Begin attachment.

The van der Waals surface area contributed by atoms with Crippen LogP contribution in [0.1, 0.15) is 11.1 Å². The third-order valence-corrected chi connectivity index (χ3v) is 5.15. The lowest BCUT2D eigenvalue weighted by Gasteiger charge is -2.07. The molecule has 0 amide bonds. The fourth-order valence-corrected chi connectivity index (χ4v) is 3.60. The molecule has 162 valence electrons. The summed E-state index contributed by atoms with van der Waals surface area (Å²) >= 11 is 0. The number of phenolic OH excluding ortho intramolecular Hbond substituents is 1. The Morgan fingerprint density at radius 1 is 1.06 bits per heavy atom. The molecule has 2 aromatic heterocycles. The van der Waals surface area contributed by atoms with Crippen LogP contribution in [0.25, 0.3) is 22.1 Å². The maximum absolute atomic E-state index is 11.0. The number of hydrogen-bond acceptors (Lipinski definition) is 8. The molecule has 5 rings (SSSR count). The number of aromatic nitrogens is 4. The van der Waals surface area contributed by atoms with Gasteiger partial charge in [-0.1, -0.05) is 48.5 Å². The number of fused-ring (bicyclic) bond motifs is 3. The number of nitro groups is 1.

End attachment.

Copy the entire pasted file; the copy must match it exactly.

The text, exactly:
The van der Waals surface area contributed by atoms with Crippen LogP contribution in [0.1, 0.15) is 11.1 Å². The third-order valence-corrected chi connectivity index (χ3v) is 5.15. The lowest BCUT2D eigenvalue weighted by Gasteiger charge is -2.07. The molecule has 0 amide bonds. The fourth-order valence-corrected chi connectivity index (χ4v) is 3.60. The molecule has 162 valence electrons. The summed E-state index contributed by atoms with van der Waals surface area (Å²) >= 11 is 0. The number of phenolic OH excluding ortho intramolecular Hbond substituents is 1. The Morgan fingerprint density at radius 1 is 1.06 bits per heavy atom. The molecule has 2 aromatic heterocycles. The van der Waals surface area contributed by atoms with Crippen LogP contribution in [0.25, 0.3) is 22.1 Å². The maximum absolute atomic E-state index is 11.0. The number of hydrogen-bond acceptors (Lipinski definition) is 8. The molecule has 5 rings (SSSR count). The number of aromatic nitrogens is 4. The van der Waals surface area contributed by atoms with Gasteiger partial charge in [-0.1, -0.05) is 48.5 Å². The number of fused-ring (bicyclic) bond motifs is 3. The number of nitro groups is 1.